Review by andrewslizzy43, Published April 2, 2020

I truly, truly loved this book. In her memoir, The Most Unlikely Champion, decorated sport shooter Vera Koo continues her trailblazing legacy with a story peppered with tidbits of wisdom and thoughtfully layered with observation, reflection, and gratitude. It is a relatively short book, under 200 pages, yet she manages to brilliantly detail the story of her life and career in a tone of quiet confidence while still maintaining sincerity and humbleness.

After a series of near-incidents led Vera to find herself inadequately prepared to handle a weapon, she enrolled in a gun safety course at the local college. Setting a goal to become the best female shooter – and eventually overall shooter – in her class, she began to practice at the local gun range and compete in small shooting matches. Over the years, her abilities steadily improved, and as she experienced trials and hardships in her life, she began to use shooting as a method of temporarily alleviating stress and distracting her mind. Her consistent practice paid off, and Vera made a name for herself in the sport shooting world as a legendary, record-shattering female shooter.

Koo excels at weaving biography and background with narrative and reflection. The events she has to relate, ranging from success to tragedy and everything in between, are emotional but told with perfect peace. Reading this book made me feel as though I were sitting in her living room, listening to her tell the stories of her family, obstacles, accomplishments, and everything in between. The tone is so comfortable and conversational that every time I began to read I was instantly and easily captured.

The element of this book that I liked most of all was the simplicity of language and clarity of style; these created a concise and beautiful book, easily understandable and immediately engaging. I did not find that I disliked any aspect of this book. Overall, I would rate it 4 out of 4 stars. This was an exceptional story and I thoroughly enjoyed it. This is not simply a book about guns and Koo’s journey through sport shooting; it is a remarkable description of grace and grit, showcasing her extraordinary ability to channel grief and anger into the creation of an epic career and the development of a kind, loving, openhearted character. There were no grammatical errors or typos, indicating consistent and excellent editing.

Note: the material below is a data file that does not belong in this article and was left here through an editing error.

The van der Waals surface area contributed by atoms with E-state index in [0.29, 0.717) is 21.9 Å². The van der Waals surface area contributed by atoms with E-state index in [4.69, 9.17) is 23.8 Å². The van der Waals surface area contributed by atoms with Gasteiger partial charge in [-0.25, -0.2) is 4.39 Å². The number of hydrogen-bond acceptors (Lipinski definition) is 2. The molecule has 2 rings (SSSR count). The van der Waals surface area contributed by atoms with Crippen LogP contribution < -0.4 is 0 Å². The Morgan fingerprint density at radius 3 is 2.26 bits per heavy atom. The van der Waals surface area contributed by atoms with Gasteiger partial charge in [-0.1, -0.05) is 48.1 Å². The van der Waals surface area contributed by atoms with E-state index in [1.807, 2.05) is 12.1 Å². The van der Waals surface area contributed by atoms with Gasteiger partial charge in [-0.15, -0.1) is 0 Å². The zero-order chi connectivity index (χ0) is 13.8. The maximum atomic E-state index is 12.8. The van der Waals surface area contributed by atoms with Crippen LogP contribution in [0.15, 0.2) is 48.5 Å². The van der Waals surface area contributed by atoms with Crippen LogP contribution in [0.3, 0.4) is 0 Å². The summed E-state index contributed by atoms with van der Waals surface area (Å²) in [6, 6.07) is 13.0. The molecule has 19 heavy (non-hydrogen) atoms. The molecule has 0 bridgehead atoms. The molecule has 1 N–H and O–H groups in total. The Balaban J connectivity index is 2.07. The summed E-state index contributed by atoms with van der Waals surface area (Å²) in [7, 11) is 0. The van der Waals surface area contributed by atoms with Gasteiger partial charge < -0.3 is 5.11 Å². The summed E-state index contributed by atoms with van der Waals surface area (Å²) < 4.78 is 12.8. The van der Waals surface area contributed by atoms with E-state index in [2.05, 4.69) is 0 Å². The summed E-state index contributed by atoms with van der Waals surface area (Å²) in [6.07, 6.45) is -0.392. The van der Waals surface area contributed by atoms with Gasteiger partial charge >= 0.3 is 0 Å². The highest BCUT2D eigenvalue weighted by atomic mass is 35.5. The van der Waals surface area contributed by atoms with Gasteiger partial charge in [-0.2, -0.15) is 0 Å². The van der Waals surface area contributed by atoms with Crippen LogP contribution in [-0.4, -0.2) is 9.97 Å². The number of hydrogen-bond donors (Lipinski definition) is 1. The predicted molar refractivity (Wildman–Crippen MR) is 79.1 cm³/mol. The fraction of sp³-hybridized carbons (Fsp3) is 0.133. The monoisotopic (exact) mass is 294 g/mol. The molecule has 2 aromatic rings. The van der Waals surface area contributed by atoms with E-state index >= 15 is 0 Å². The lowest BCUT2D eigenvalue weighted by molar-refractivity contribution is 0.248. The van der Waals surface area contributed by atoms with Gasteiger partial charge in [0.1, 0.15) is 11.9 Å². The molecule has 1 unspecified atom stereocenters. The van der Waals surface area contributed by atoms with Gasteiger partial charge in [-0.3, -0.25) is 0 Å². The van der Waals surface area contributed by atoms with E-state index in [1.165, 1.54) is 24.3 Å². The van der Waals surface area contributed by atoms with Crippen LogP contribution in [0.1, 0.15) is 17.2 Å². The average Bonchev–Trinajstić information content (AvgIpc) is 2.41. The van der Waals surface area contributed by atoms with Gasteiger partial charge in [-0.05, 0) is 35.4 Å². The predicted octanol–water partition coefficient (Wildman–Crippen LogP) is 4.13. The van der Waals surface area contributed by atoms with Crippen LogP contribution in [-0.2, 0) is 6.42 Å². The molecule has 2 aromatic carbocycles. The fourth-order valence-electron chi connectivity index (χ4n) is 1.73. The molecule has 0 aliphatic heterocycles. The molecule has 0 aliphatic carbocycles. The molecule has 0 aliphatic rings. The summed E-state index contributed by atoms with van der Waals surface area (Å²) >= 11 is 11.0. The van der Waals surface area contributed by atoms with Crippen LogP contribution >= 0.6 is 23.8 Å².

I believe this book has the potential to appeal to a wide range of audiences, high school and up – there are so many different, important takeaways that may be gleaned and applied, in addition to the general celebration of Koo’s resilience and achievement. The aspect of her character that quickly becomes especially apparent is her genuine, humble heart; Koo notes that she never goes into a match or competition with the intent of beating anyone; her main goal is always to surpass her own goals and achievements. I highly recommend this book.

Original review can be found here.


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